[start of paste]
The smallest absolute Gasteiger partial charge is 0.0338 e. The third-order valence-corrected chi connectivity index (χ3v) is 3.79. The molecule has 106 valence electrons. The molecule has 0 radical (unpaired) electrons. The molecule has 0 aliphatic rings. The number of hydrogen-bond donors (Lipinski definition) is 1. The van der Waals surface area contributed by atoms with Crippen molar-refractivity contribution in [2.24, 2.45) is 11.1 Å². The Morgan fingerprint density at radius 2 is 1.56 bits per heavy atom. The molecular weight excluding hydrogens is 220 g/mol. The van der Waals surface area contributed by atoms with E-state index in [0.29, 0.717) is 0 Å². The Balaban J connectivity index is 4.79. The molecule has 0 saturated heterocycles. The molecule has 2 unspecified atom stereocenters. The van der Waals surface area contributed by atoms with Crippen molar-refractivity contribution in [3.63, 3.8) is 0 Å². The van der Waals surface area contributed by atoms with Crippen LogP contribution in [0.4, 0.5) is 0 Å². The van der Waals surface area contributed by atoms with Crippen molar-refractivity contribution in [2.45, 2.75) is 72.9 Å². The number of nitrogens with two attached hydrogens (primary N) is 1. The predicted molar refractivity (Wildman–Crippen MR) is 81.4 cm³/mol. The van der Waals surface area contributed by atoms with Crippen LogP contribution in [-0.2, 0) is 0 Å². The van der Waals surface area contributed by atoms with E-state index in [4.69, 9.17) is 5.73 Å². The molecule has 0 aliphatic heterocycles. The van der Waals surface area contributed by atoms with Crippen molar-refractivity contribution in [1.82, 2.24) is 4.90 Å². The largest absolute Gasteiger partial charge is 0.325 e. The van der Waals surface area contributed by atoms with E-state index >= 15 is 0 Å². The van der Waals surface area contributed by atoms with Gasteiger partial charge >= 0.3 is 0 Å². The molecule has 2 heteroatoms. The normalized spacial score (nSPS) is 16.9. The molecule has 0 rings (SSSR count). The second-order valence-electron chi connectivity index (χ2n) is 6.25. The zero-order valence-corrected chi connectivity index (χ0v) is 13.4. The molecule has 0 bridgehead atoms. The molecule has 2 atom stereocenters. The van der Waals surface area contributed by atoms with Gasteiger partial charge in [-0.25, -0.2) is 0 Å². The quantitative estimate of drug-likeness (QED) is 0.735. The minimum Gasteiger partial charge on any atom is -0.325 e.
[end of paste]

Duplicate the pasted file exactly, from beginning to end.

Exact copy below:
The smallest absolute Gasteiger partial charge is 0.0338 e. The third-order valence-corrected chi connectivity index (χ3v) is 3.79. The molecule has 106 valence electrons. The molecule has 0 radical (unpaired) electrons. The molecule has 0 aliphatic rings. The number of hydrogen-bond donors (Lipinski definition) is 1. The van der Waals surface area contributed by atoms with Crippen molar-refractivity contribution in [2.24, 2.45) is 11.1 Å². The Morgan fingerprint density at radius 2 is 1.56 bits per heavy atom. The molecular weight excluding hydrogens is 220 g/mol. The van der Waals surface area contributed by atoms with E-state index in [0.29, 0.717) is 0 Å². The Balaban J connectivity index is 4.79. The molecule has 0 saturated heterocycles. The molecule has 2 unspecified atom stereocenters. The van der Waals surface area contributed by atoms with Crippen molar-refractivity contribution in [3.63, 3.8) is 0 Å². The van der Waals surface area contributed by atoms with Crippen LogP contribution in [0.4, 0.5) is 0 Å². The van der Waals surface area contributed by atoms with Crippen molar-refractivity contribution in [2.45, 2.75) is 72.9 Å². The number of nitrogens with two attached hydrogens (primary N) is 1. The predicted molar refractivity (Wildman–Crippen MR) is 81.4 cm³/mol. The van der Waals surface area contributed by atoms with Crippen LogP contribution in [-0.2, 0) is 0 Å². The van der Waals surface area contributed by atoms with E-state index in [4.69, 9.17) is 5.73 Å². The molecule has 0 aliphatic heterocycles. The van der Waals surface area contributed by atoms with Crippen molar-refractivity contribution in [1.82, 2.24) is 4.90 Å². The largest absolute Gasteiger partial charge is 0.325 e. The van der Waals surface area contributed by atoms with E-state index >= 15 is 0 Å². The van der Waals surface area contributed by atoms with Gasteiger partial charge >= 0.3 is 0 Å². The molecule has 2 heteroatoms. The normalized spacial score (nSPS) is 16.9. The molecule has 0 rings (SSSR count). The second-order valence-electron chi connectivity index (χ2n) is 6.25. The zero-order valence-corrected chi connectivity index (χ0v) is 13.4. The molecule has 0 bridgehead atoms. The molecule has 2 atom stereocenters. The van der Waals surface area contributed by atoms with Gasteiger partial charge in [-0.25, -0.2) is 0 Å². The quantitative estimate of drug-likeness (QED) is 0.735. The minimum Gasteiger partial charge on any atom is -0.325 e.